SAN FRANCISCO Inventor in the 1980s Developed an Anti-Viral Disposable Cover for Ma Bell’s Payphones The “Phone Mask”

May 6, 2024 ( PR Submission Site )

SAN FRANCISCO, Calif. — Richard H. Davis, a visionary inventor and entrepreneur hailing from San Francisco, California, unveiled a groundbreaking innovation in the 1980s with his creation of an Anti-Viral Disposable Cover for Ma Bell’s Payphone headsets called the “Phone Mask”. Davis’ invention marked a significant advancement in telecommunications hygiene, providing a protective barrier against the transmission of germs and bacteria, particularly in shared public spaces.

Hygienic Phone Protection

The headset cover, crafted from antimicrobial plastic polymers, served to inhibit the growth of bacteria, mold, and mildew on the surface of telephones. Additionally, it featured an activated charcoal filter designed to absorb microbiome-derived toxins, with the potential to inactivate viruses, thereby offering users added peace of mind during phone usage. Davis’ foresight in addressing the potential transmission of diseases via public telephones echoes concerns that have persisted since the early 20th century.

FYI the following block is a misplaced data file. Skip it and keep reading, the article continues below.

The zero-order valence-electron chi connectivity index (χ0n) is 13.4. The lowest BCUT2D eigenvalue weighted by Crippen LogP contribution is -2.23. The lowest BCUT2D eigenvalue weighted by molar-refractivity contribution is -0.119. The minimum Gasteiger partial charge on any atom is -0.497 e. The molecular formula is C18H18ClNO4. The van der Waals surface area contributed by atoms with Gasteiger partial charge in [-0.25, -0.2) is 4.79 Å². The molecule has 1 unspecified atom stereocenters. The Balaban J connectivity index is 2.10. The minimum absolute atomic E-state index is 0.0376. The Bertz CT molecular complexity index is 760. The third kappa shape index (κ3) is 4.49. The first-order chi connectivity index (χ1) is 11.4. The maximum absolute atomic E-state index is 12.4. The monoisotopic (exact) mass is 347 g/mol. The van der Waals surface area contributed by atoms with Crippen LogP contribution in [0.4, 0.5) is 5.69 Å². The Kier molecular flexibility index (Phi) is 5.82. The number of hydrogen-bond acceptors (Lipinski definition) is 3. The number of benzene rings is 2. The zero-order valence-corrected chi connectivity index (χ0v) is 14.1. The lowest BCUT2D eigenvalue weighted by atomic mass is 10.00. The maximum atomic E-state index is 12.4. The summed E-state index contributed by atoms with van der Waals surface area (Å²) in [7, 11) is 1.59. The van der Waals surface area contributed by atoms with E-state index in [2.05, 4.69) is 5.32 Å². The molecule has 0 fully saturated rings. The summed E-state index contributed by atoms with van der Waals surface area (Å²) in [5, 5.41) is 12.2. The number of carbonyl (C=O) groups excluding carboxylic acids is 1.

As evidenced by the 1903 publication “Does the Public Telephone Transmit Disease?” The need for hygiene measures in telecommunications has been a longstanding issue, further highlighting the significance of Davis’ innovation. While the era of payphones has since given way to the ubiquity of smartphones and the widespread adoption of protective measures such as Anti-Viral 3M N95 disposable masks, Davis’ invention remains a testament to his dedication to public health and innovation.

Inventor’s Dedication

Despite its eventual obsolescence, Davis invested considerable time and effort into developing both the product and its retail packaging, recognizing the importance of mitigating the spread of cold and flu viruses in public spaces. American inventor William Gray (1850-1903) is credited with inventing the coin-operated payphone in 1889. The first payphone was installed in a Hartford, Connecticut bank and was the first machine to collect payment for a call without an attendant.

Gray was inspired to create the payphone after being unable to use a local business’s phone to call a doctor for his sick wife. At the time, owning a phone required paying a high monthly fee, so only wealthy people could afford one. 2001: A Space Odyssey Predicted the Future – In the 1968 movie, Dr. Heywood Floyd makes a video call to his daughter on her birthday using a toll booth Picturephone. The call costs $1.70, and Kubrick’s daughter Vivian acts as the little girl on the other end.


As we reflect on the evolution of telecommunications and hygiene practices, Richard H. Davis' Anti-Viral Disposable Cover stands as a reminder of the ingenuity and forward-thinking spirit that continues to drive progress in technology and public health.

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